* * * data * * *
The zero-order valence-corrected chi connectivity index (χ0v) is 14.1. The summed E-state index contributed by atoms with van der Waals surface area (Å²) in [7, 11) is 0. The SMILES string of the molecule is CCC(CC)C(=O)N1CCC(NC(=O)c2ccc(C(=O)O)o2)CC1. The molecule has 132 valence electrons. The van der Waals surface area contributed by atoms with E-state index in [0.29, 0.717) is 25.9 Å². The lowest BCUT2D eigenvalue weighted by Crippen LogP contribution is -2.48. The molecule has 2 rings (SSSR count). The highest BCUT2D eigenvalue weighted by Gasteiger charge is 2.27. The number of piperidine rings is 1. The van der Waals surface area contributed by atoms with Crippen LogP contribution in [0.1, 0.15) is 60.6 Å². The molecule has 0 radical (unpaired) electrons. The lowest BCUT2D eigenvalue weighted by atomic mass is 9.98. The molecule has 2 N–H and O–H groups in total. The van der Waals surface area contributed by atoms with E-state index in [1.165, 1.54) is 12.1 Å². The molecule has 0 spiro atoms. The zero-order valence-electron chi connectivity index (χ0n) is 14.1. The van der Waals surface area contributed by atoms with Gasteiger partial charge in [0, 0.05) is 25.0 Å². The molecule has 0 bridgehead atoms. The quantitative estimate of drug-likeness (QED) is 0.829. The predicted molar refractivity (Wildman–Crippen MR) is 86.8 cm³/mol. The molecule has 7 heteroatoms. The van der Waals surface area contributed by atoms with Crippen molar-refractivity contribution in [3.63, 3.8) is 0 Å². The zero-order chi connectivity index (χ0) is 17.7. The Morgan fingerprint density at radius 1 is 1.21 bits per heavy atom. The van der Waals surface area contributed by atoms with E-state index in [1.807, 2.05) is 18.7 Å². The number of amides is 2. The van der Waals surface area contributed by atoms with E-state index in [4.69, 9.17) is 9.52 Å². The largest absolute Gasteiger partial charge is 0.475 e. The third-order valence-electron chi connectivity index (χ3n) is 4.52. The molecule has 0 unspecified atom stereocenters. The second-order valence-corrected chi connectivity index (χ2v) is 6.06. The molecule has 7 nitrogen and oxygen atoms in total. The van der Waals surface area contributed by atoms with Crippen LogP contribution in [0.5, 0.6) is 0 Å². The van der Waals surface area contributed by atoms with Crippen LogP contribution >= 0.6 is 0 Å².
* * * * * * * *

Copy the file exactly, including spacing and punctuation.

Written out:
The zero-order valence-corrected chi connectivity index (χ0v) is 14.1. The summed E-state index contributed by atoms with van der Waals surface area (Å²) in [7, 11) is 0. The SMILES string of the molecule is CCC(CC)C(=O)N1CCC(NC(=O)c2ccc(C(=O)O)o2)CC1. The molecule has 132 valence electrons. The van der Waals surface area contributed by atoms with E-state index in [0.29, 0.717) is 25.9 Å². The lowest BCUT2D eigenvalue weighted by Crippen LogP contribution is -2.48. The molecule has 2 rings (SSSR count). The highest BCUT2D eigenvalue weighted by Gasteiger charge is 2.27. The number of piperidine rings is 1. The van der Waals surface area contributed by atoms with Crippen LogP contribution in [0.1, 0.15) is 60.6 Å². The molecule has 0 radical (unpaired) electrons. The lowest BCUT2D eigenvalue weighted by atomic mass is 9.98. The molecule has 2 N–H and O–H groups in total. The van der Waals surface area contributed by atoms with E-state index in [1.165, 1.54) is 12.1 Å². The molecule has 0 spiro atoms. The zero-order valence-electron chi connectivity index (χ0n) is 14.1. The van der Waals surface area contributed by atoms with Gasteiger partial charge in [0, 0.05) is 25.0 Å². The molecule has 0 bridgehead atoms. The quantitative estimate of drug-likeness (QED) is 0.829. The predicted molar refractivity (Wildman–Crippen MR) is 86.8 cm³/mol. The molecule has 7 heteroatoms. The van der Waals surface area contributed by atoms with Crippen molar-refractivity contribution in [3.63, 3.8) is 0 Å². The zero-order chi connectivity index (χ0) is 17.7. The Morgan fingerprint density at radius 1 is 1.21 bits per heavy atom. The van der Waals surface area contributed by atoms with E-state index in [1.807, 2.05) is 18.7 Å². The number of amides is 2. The van der Waals surface area contributed by atoms with E-state index in [4.69, 9.17) is 9.52 Å². The largest absolute Gasteiger partial charge is 0.475 e. The third-order valence-electron chi connectivity index (χ3n) is 4.52. The molecule has 0 unspecified atom stereocenters. The second-order valence-corrected chi connectivity index (χ2v) is 6.06. The molecule has 7 nitrogen and oxygen atoms in total. The van der Waals surface area contributed by atoms with Crippen LogP contribution in [0.5, 0.6) is 0 Å². The van der Waals surface area contributed by atoms with Crippen LogP contribution >= 0.6 is 0 Å².